Background: A significant number of chronic pain patients experience a decline in therapeutic effects after rehabilitation. As face-to-face contacts with health care professionals are not always feasible after treatment, new, innovative, fully automated relapse-prevention programs are highly needed.
Objective: In this study an online, automated relapse-prevention program based on acceptance and commitment therapy (ACT)—both as a website and as a mobile app—was developed and evaluated. At each step of the development, end users (ie, chronic pain patients) were consulted in order to fully address their needs.
Methods: In a step-by-step process, a contextual inquiry, requirement specification, and design were executed with chronic pain patients by conducting, respectively, a focus group (n=10), interviews with rapid prototyping (n=28), and a user- and expert-based usability evaluation (n=14). Furthermore, a pilot evaluation was conducted with 14 chronic pain or fatigue patients who had received the online relapse-prevention program following a multidisciplinary ACT treatment. They were interviewed about their usage and the usefulness of the program in supporting them to maintain changed behaviors and prevent relapses in avoidance and pain control behaviors.
Results: The three stages provided information about the expected needs of end users, comments about the usefulness of the proposed features, and feedback about the design and usability of the program. This resulted in a fully operational, online relapse-prevention program. Results from the pilot evaluation showed that 9 patients used the online program after treatment, 5 of whom indicated that the program supported them after treatment. Of all the patients, 4 of them indicated that the program did not support them because they wanted more social interaction with other users.
Conclusions: This study showed that an innovative, automated, online program that is user friendly can be developed by involving the end users in each step. The program was evaluated positively by some participants. The evaluation showed that the online relapse-prevention program has the potential to support chronic pain patients in maintaining their changed behaviors and preventing relapses in avoidance and pain control behaviors.
Trial Registration: Nederlands Trial Register (NTR) Number: NTR4177; http://www.trialregister.nl/trialreg/admin/rctview.asp?TC=4177 (Archived by WebCite at http://www.webcitation.org/6Ur6EFD1D).
Multidisciplinary rehabilitation programs based on cognitive behavioral therapy (CBT) or acceptance and commitment therapy (ACT) for chronic pain patients have shown positive effects on the interference of pain in daily life and on physical and mental functioning [- ]. However, a significant number of patients experience a decrease in the therapeutic effects one year after rehabilitation [ , ]. Providing support after treatment might help to generate the skills required to prevent or manage the occurrence of a relapse. However, face-to-face contacts with a health care professional are not always feasible in rehabilitation care due to limited therapist time and a lack of (financial) resources [ ]. A relapse-prevention program based on eHealth might overcome these barriers because it offers the user more convenience and more control over the content and timing of the intervention [ ]. Moreover, it might be more cost-effective than face-to-face treatment as guidance can be given through email or short message service (SMS) text messaging [ ]. A growing number of studies have shown that Web-based CBT interventions are effective for the treatment of chronic pain [ , ]. Two studies concluded that Web-based, CBT relapse-prevention programs following multidisciplinary pain treatment have shown positive effects [ , ].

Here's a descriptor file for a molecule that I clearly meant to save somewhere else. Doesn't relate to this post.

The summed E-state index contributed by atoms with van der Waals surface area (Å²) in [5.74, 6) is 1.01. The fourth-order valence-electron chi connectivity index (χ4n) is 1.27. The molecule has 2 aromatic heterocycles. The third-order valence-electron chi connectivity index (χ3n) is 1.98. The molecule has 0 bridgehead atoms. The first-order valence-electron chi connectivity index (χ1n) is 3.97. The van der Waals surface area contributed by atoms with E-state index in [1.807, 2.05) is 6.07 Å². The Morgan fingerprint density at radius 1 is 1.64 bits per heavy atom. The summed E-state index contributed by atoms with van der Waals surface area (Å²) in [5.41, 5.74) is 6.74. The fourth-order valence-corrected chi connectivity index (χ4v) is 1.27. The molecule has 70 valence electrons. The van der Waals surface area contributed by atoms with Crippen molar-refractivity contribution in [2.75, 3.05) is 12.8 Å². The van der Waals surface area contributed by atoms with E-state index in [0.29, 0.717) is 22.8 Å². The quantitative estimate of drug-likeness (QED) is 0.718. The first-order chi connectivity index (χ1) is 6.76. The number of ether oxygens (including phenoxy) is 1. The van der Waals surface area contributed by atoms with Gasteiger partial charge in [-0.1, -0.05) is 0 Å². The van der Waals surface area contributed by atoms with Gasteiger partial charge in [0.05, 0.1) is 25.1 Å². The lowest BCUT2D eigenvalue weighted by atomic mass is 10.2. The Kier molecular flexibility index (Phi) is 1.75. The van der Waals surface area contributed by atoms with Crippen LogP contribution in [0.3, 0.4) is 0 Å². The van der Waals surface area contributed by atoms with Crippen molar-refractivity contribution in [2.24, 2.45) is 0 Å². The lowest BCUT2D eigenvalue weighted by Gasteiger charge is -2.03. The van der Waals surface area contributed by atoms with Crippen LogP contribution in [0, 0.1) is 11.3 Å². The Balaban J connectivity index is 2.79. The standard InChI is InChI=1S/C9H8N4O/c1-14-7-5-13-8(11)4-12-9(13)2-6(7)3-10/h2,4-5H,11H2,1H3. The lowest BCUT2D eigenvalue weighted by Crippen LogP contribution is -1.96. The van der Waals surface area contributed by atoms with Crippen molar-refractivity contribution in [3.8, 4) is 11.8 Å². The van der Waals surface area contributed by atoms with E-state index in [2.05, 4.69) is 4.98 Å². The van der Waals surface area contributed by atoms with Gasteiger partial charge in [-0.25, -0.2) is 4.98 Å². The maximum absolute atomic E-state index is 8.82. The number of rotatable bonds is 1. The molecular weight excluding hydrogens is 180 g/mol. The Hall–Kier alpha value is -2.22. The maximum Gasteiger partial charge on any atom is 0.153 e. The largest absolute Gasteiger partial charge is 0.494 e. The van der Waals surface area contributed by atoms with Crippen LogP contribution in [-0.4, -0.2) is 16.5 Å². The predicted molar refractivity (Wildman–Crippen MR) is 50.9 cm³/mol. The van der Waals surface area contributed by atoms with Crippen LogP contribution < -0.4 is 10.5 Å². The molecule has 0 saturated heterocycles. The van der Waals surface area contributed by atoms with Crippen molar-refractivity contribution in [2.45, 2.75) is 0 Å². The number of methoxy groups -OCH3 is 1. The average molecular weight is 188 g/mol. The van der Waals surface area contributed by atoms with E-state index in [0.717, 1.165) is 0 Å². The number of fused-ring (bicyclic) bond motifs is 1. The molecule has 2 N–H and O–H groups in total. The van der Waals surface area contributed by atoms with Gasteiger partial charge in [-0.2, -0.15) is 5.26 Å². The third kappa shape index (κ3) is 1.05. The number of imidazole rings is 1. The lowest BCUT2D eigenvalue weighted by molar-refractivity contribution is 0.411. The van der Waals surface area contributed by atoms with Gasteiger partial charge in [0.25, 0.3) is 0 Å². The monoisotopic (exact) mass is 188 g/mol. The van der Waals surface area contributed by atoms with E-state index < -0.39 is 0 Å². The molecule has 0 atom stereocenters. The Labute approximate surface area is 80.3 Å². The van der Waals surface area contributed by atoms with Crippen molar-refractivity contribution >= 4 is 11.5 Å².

In this study we describe the development of a new, online relapse-prevention program—in the form of a website and/or mobile app—based on ACT. The main focus of ACT is enhancing psychological flexibility which includes the processes of acceptance and value-based behavior . For chronic pain patients, acceptance means that one acknowledges the pain and abandons unproductive attempts to control the pain [ ]. When these attempts are relinquished, an individual can choose, or persist in, behaviors that are in line with life values [ ]. Values are important, chosen life directions, for example, in the domains of family, work, and social life. Clients are encouraged to perform actions which are in line with their values, regardless of what emotions or thoughts might occur. Other important processes of ACT are mindfulness and self-as-context. These processes help a person to consciously center themselves in the present moment. This grounded awareness in the present moment is a necessary premise to be open and flexible to experience, and to move toward valued, day-to-day life activities [ ]. The content of the online relapse-prevention program was based on cognitive behavior models of relapse, mostly applied in the area of substance abuse [ ]. The most critical predictor of relapse is the individual’s ability to perform effective coping strategies when facing high-risk situations. Therefore, relapses may be prevented by identification of these high-risk situations and teaching effective coping strategies. Other important determinants for preventing a relapse are high self-efficacy, functional social support, and positive affect [ ].